The best songs by Canadians about Canada, from sea to sea to sea.
Best Canadian songs by Canadians about Canada
Our country has long punched above its weight when it comes to music, be it The Weeknd and Drake, Bieber and Bublé or Neil Young and Shania Twain. Canadian songs provide a soundtrack for the entire world, albeit a world that we can’t currently visit due to the pandemic.
Canada is not just a confederation of places, but also a collection of events and stories. For those in eastern Ontario, southern Quebec and Nova Scotia who experienced the Great Ice Storm of 1998, it became a defining moment in their lives, but for each in a unique way. “Power Out,” Arcade Fire's third song in their “Neighborhood” series — following "Neighborhood #1 (Tunnels)" and "Neighborhood #2 (Laïka)," which was named after the late, lamented Plateau lounge — was inspired by co-bandleader Régine Chassagne’s experiences during that week of icy Montreal darkness.
"Sudbury Saturday Night" Stompin' Tom Connors
Skinner’s Pond, P.E.I.’s favourite adoptive son spent his life crisscrossing the country with a six-string in his hand and spent his career telling the stories of the Canadians he met everywhere he went. But "Sudbury Saturday Night" wins first place here because back when he was just known simply as Tom Connors he got hired to play a Sudbury tavern called the Townehouse and wrote this song to entertain the crowd. They kept talking anyway, so Connors started stomping his cowboy boot on the stage to get their attention. And a legend was born.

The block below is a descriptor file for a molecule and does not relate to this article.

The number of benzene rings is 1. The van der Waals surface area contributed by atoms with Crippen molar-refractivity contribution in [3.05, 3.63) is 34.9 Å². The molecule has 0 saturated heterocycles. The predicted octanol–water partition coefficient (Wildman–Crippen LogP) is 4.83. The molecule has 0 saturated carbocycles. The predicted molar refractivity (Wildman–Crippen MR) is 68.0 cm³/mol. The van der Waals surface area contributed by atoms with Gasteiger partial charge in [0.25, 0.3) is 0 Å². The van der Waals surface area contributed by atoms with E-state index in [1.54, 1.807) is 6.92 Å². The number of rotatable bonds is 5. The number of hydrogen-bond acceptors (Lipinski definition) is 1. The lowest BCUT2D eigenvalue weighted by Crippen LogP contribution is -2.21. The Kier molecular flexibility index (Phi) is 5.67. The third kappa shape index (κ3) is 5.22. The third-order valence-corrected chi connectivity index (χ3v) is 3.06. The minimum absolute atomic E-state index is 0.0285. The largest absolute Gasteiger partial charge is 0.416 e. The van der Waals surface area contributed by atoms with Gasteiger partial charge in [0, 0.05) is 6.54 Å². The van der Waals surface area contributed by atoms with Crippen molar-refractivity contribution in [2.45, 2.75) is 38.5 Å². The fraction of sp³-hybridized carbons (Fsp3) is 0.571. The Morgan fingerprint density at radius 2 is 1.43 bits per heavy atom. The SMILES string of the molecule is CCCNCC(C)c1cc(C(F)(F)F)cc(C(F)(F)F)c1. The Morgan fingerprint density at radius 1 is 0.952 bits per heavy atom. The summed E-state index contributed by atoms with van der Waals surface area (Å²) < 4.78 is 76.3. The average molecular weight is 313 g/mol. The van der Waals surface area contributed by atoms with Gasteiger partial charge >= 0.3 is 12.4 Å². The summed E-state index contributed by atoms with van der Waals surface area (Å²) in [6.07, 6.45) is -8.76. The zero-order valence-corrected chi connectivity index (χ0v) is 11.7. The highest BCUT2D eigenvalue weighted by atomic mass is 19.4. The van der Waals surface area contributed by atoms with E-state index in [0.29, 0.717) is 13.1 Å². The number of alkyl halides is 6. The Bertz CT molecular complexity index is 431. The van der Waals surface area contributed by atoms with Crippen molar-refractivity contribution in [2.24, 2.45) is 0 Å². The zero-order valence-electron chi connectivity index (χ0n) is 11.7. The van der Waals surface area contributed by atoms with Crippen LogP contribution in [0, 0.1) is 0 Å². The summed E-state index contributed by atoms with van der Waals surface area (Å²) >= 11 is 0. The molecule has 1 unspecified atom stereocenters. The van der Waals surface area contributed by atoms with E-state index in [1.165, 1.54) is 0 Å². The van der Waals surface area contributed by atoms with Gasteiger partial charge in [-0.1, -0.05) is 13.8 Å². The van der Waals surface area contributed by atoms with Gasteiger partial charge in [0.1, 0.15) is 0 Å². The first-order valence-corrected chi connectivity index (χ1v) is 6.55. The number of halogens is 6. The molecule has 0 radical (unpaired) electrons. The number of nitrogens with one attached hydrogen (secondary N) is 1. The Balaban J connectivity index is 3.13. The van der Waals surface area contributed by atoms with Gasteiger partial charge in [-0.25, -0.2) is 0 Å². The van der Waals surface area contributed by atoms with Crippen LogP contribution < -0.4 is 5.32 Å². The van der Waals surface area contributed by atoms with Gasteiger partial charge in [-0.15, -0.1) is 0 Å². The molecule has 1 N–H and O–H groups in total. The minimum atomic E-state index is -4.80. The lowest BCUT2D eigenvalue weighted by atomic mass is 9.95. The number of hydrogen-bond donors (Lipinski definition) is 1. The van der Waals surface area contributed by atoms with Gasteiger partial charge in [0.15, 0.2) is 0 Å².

"BaKardi Slang" Kardinal Offishall
Hip-hop has always been about hometown pride, ever since it first emerged in the Boogie Down Bronx. Early Canadian rap tried to crossover by covering over its northern roots. But not Kardi's ode to Toronto’s street language which also happened to popularize the city nickname, Tdot, and shot its video in hoods like Regent Park and Jane and Finch. Released in 2000, it was his first to crack the U.S. Billboard charts and to make Canada's top 40. It also single-handedly made it safe for Toronto rappers to rep the city that Drake would later redub The Six while putting the CN Tower on his album cover and name-checking locales like Weston Road, Queen Street and Fort York.
“Fight for the Rights,” Kelly Fraser
The late Inuk singer Kelly Fraser first broke out for her viral Inuktitut-language cover of Rihanna’s “Diamonds” in 2013. Three years later, the singer-songwriter from the small
Hudson Bay island of Sanikiluaq released this bilingual, politically charged track as part of the “No” campaign in a Nunavut referendum over allowing private land sales in the collectively structured territory. Her side won a resounding victory, and the powerful protest song later became the centerpiece of her Juno-nominated second album, Sedna
“Canadian Railroad Trilogy" Gordon Lightfoot
When I was a kid out in B.C. I lived near the railway tracks that hugged the coast. Now, in Toronto, I still live near tracks. Many, if not most, of us do. The railway stitched this enormous nation together and our greatest troubadour Gordon Lightfoot pays tribute in this classic folk song about the construction of "an iron road runnin' from the sea to the sea." For extra patriot points, it was commissioned by the CBC for a Jan 1, 1967 special commemorating Canada's centennial year.